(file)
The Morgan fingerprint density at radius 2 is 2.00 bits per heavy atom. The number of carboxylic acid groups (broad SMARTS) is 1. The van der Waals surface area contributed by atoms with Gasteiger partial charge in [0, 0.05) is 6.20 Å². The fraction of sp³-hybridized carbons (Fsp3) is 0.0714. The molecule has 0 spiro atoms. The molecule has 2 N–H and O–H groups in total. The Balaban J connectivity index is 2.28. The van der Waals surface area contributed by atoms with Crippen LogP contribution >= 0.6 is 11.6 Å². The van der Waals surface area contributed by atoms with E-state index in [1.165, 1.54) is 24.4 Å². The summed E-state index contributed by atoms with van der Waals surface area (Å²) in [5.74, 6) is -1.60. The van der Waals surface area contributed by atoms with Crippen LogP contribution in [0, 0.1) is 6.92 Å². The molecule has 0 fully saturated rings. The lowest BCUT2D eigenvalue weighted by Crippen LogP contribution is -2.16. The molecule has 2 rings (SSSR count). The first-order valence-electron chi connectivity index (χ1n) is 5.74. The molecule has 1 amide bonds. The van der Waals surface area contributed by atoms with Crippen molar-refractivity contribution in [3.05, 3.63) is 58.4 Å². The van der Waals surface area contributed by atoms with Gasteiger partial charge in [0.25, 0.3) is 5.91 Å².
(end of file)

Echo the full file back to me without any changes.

The Morgan fingerprint density at radius 2 is 2.00 bits per heavy atom. The number of carboxylic acid groups (broad SMARTS) is 1. The van der Waals surface area contributed by atoms with Gasteiger partial charge in [0, 0.05) is 6.20 Å². The fraction of sp³-hybridized carbons (Fsp3) is 0.0714. The molecule has 0 spiro atoms. The molecule has 2 N–H and O–H groups in total. The Balaban J connectivity index is 2.28. The van der Waals surface area contributed by atoms with Crippen LogP contribution >= 0.6 is 11.6 Å². The van der Waals surface area contributed by atoms with E-state index in [1.165, 1.54) is 24.4 Å². The summed E-state index contributed by atoms with van der Waals surface area (Å²) in [5.74, 6) is -1.60. The van der Waals surface area contributed by atoms with Crippen LogP contribution in [0, 0.1) is 6.92 Å². The molecule has 0 fully saturated rings. The lowest BCUT2D eigenvalue weighted by Crippen LogP contribution is -2.16. The molecule has 2 rings (SSSR count). The first-order valence-electron chi connectivity index (χ1n) is 5.74. The molecule has 1 amide bonds. The van der Waals surface area contributed by atoms with Crippen molar-refractivity contribution in [3.05, 3.63) is 58.4 Å². The van der Waals surface area contributed by atoms with Gasteiger partial charge in [0.25, 0.3) is 5.91 Å².